When Good Day LA called on us to show local home bakers how to recreate Harry and Meghan’s wedding cake, we put out an APB for elderflowers. In true LA fashion, we received a deluge of harvested, foraged and dried elderflowers from backyards and farms from Compton to San Diego. The young royal couple decided on a rather American style wedding cake, forgoing the traditional dense fruitcake for one made by Claire Ptak, a London bakery owner who left Berkeley’s Chez Panisse to follow love in the U.K. The layers of cake are soaked with an elderflower syrup (feel free to switch this out for St. Germain for a boozy version), sandwiched with lemon curd and frosted, ever so slightly for a more rustic look, with buttercream.
|3 Tbsps||Whole milk|
|2-1/2 cups||300g||All purpose flour|
|1 Tbsp + 1 tsp||Baking powder|
|1 tsp||Kosher salt|
Elderflower Simple Syrup
|1/2 cup||120g||Lemon juice, freshly squeezed|
|1 tsp||Kosher salt|
|2 lbs.||908g||Unsalted butter|
|1 cup||Elderflower syrup|
|Most||of your Buttercream|
- Preheat your oven to 350° then cut out three circles of parchment paper the same size as the bottoms of three 8″ cake pans.
- Cream the butter and sugar in the bowl of a stand (or hand-held) mixer fitted with the paddle attachment for about 3 minutes. Turn the mixer off, lift it up and scrape the bottom and the sides well. Beat for a few seconds.
- Add the eggs one at a time, scraping between each egg, until they are fully incorporated. Add the milk and vanilla.
- Mix the flour, baking powder and salt together.
- Add the dry ingredients to the bowl, mixing until just barely combined. Use a spatula to fold in any stray flour rather than beating it longer (which makes for a tough cake).
- Pour between the three cake pans and bake for 25-30 minutes. Remove from the oven and allow the cakes to cool, in the pan, on a cooling rack or over the grates of your stove. Make the syrup.
Elderflower Simple Syrup
- Bring the water and sugar to a boil and wait for the sugar to dissolve. Pour into a bowl to cool down. Once the syrup is just a touch warm, add the elderflowers. The longer they steep in the syrup, the better the flavor! You’ll need to strain the syrup just before using.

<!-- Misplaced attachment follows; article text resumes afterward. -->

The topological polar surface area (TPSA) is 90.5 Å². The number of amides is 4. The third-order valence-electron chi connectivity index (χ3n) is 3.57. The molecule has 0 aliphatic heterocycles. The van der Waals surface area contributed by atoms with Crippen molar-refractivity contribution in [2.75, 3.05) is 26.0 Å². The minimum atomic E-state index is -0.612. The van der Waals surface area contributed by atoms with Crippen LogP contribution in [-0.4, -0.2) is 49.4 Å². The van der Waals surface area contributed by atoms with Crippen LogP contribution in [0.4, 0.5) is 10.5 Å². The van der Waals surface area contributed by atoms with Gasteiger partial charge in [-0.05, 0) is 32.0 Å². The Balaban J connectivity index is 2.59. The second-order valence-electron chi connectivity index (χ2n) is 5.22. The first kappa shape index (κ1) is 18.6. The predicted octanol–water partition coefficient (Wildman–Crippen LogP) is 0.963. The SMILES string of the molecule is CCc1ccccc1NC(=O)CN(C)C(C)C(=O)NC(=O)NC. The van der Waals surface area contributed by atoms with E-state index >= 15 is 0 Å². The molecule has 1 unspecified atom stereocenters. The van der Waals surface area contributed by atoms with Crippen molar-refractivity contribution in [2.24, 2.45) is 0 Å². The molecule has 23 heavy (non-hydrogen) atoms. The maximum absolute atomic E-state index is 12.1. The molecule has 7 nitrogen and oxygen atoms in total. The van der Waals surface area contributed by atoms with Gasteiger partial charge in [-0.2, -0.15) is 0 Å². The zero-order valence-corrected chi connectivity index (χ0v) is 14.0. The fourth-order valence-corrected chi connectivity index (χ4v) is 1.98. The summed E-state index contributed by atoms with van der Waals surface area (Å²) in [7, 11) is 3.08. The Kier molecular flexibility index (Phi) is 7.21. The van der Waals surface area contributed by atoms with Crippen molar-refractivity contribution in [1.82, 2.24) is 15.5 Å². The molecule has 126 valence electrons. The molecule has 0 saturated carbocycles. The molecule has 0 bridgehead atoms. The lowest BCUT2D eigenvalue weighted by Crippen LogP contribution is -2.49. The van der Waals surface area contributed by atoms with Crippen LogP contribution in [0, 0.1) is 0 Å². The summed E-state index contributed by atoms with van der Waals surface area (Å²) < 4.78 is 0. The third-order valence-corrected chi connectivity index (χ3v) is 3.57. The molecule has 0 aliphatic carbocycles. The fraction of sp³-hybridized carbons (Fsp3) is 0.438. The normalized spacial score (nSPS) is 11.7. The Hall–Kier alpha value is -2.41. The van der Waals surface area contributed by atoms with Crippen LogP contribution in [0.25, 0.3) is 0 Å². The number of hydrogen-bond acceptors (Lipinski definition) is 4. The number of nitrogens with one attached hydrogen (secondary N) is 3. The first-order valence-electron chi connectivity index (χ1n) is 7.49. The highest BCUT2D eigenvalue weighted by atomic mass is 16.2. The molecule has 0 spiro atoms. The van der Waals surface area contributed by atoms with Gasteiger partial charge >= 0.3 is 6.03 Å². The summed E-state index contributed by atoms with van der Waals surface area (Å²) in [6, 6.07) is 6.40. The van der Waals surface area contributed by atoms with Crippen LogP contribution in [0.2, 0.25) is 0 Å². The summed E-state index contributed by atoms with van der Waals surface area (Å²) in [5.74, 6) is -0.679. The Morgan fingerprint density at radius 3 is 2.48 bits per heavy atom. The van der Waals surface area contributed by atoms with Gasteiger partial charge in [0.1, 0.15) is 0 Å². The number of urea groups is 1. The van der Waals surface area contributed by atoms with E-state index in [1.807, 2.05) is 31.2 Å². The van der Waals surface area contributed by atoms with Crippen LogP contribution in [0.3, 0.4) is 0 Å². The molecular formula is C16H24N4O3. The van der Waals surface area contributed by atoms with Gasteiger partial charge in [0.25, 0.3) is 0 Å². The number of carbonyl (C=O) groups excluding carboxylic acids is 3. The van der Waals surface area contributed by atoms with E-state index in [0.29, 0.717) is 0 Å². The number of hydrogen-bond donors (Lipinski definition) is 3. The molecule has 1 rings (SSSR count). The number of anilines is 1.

- Bring a medium pot filled 1/3 of the way with water to a simmer. In a large bowl that can withstand heat (stainless steel is preferred, but tempered glass will work), whisk together the yolks, sugar and lemon juice.
- Place the bowl over the double boiler, turn the heat down to low and whisk continuously until the mixture thickens to a sour-cream like consistency. Keep the double boiler on the stove- you’ll need it for the buttercream.
- Remove the bowl from the double boiler and whisk in the butter. Chill to set.
- Place the egg whites, sugar and salt in the bowl of stand mixer (make sure there’s no grease in it or the egg whites won’t whip). Grab a clean whisk and whisk and place the mixer bowl into the double boiler. Whisk until the sugar dissolves in the egg whites (our test? dip two fingers into the meringue and rub them together- it’s ready when the sugar granules are no longer gritty).
- Once dissolved, transfer the bowl to the stand mixer fitted with the whisk attachment. Beat on high until the bottom of the bowl feels like room temperature; this could take a few minutes.
- Meanwhile, cut your butter up in small pieces. Once the bowl is cool, turn the speed down and add the butter, a few pieces at a time, until fully incorporated. It might look like cottage cheese for a bit, but just keep beating- it’ll come together!
- Flip one of your cakes onto an 8″ cake board or large plate. Fill a piping bag fitted with a plain round tip halfway with buttercream (you can also use a large freezer bag). If you have a cake turntable, great. If not, place this cake board or plate over a flipped over cake pan.
- Using a pastry brush or large spoon, soak the first layer of cake with the syrup.
- Place your piping bag’s tip or opening about a 1/2″ above the edge of your cake. Pipe a border all around the edges of the cake. Now spoon and spread 1/2 of your lemon curd onto the cake, leaving 1/2″ space between the curd and the edges of the cake. Top with the second layer and repeat. Add the last layer of cake on top, soak and chill for 5 minutes.
- Grab an offset spatula or butter knife and spread the buttercream on the sides of the cake, careful never to scrape against the cake, but hover just barely above it. Once the sides are thinly coated, spread a thin later over the top of the cake.
- For a “naked” cake look, take a bench scraper or large chef’s knife and run it, hovering just above the cake, all around the cake while turning it. Top the cake with elderflowers.
We’ve given you a rather non traditional sponge cake to work with as your base. This cross between an American pound cake and a European genoise is buttery yet light, and though traditionally sandwiched with a bright and fruity jam, we found it the perfect texture for the lemon curd and syrup. If you can make the elderberry syrup below a day before, you’ll get loads more flavor out of it. The buttercream recipe will give you more than you need, but it freezes really well. Thank you to Moonwater Farms, Murray Farms and The Ecology Center for all the flowers!